Even leaving the Darien Lake amusement park slowly, though, it wasn't 5:30 yet. The weather was great, the day was for us still young, and we had plenty of energy. So we went to that pinball place bunny_hugger had found. It was near Buffalo, maybe 45 minutes away.
It's called The Pocketeer Billiards and Sports Bar. It doesn't look like much, from the strip mall outside. Inside, it's got a good dozen pool tables. And something like 75 pinball games. The place hosts a pinball league, too. Also, free pinball on Tuesdays. We were there on a Monday. We'd be occupied Tuesday. The free pinball turns out to be of limited delight anyway: it's just four games that are set on free play, while the rest are the usual charge, from 25 cents to a dollar a play. Their mascot is a cartoon raccoon who, honestly, looks like someone's Sonic the Hedgehog OC from about 1999. It's in the off-centered smirk. I do not know the character's name but if it isn't ``Pocket Raccoon'' they're missing a bet.
So what would we do, but join their pinball league? It's a Selfie league. In this format, you play a slate of games, and take a picture of yourself with your score to establish that you put up that score. To be accepted by the International Flipper Pinball Association, scores put up like this can only be used for seeding for some tournament that has head-to-head play supervised by someone who can make rulings about whether someone's cheating. You may ask what stops a person from just lying about their score. The answer is, you know? If you really want to cheat to get a better seeding than you could earn in a tournament? That's the world you choose to live in. Good luck, pal.
There were six selfie-league games, including two from boutique makers. One was Heighway Pinball's Full Throttle, a racing-themed game that bunny_hugger understood 8.7 times better than I did, based on our scores in the one game we played. We only put up the one game on that, and the other tables, including moderately familiar ones like Pirates of the Caribbean (Stern's version), Centaur II, or the always baffling Jurassic Park: Lost World. (We've seen Lost World at several venues, and never met anyone who understood what you were supposed to do.) They had the new Black Knight: Sword of Rage, and we put in a couple games on that --- I broke 100 million points for the first time on it --- and they set the table next to Black Knight 2000 and the original Black Knight. Somehow, foolishly, I failed to take a picture of the three games side-by-side.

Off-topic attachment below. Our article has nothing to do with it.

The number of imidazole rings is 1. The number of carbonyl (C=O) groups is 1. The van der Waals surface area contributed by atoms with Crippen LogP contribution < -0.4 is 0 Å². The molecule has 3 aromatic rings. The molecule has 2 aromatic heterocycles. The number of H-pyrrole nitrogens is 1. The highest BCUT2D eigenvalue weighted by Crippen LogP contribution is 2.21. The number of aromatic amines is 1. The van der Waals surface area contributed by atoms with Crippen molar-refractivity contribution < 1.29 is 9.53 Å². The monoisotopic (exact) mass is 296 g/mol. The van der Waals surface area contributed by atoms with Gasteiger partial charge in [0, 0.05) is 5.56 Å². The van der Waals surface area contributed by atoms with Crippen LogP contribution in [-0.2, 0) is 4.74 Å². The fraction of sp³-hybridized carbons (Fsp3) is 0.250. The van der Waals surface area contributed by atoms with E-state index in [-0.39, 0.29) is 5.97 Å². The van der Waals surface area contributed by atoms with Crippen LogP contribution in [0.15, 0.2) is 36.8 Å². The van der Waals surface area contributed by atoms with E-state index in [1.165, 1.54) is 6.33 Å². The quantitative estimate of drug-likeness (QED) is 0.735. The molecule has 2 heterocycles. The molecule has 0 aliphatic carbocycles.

One of the other selfie-league games was Heighway Pinball's Alien, themed to the Alien and Aliens movies (you can pick, at the start of the game, which movie you're playing the game for). Here bunny_hugger would feel tragedy. We played a game and I had what sure seemed like a good game, as best we could tell for an unfamiliar table with cryptic rules. But before I could take pictures of the scores, she brushed against the start button and wiped the game out. She felt awful about this, of course, and probably still does. But since it's not like I thought we were going to get to the playoffs anyway, it didn't much matter if we just played again. ... And, it happens, I did better on the second time, in defiance of a lot of pinball tradition.
Finals would be played the 1st of July, well after we got home. It turns out only eleven people put up scores. The eight people who showed up to finals, necessarily, got ranked above us. So that's how I got to be the 448th-highest ranked pinball player in New York State, and bunny_hugger the 462nd. We never met any of our league-mates and so far as I know, never set eyes on any of them.
Pocketeer had very many pinball games, most of them modern ones. Even in, like, five hours to play we couldn't touch them all. We looked for the oddities. The Pabst Can Crusher, for example. This is a reskin of Whoa Nellie, the breast-themed game. We like the game in principle because it's a modern version of a late-50s electromechanical. Like, the same logic, but the elements rearranged. But, Whoa Nellie is just so gratuitously sexist in its art and its sound effects. Pabst Can Crusher we'd played, once, at the 1up arcade in Denver last year and liked it. But we couldn't hear the sound effects. Here, in the nearly empty Pocketeer, we could. Pabst Can Crusher uses the same layout as Whoa Nellie, but re-themes it to be a bunch of young adults having a beer party in the woods. It is so much more pleasant. If you have the chance to play the table, this is the version to play. (Maybe. There's yet another re-skin, that one themed to the band Primus, which I have never seen and so cannot judge.)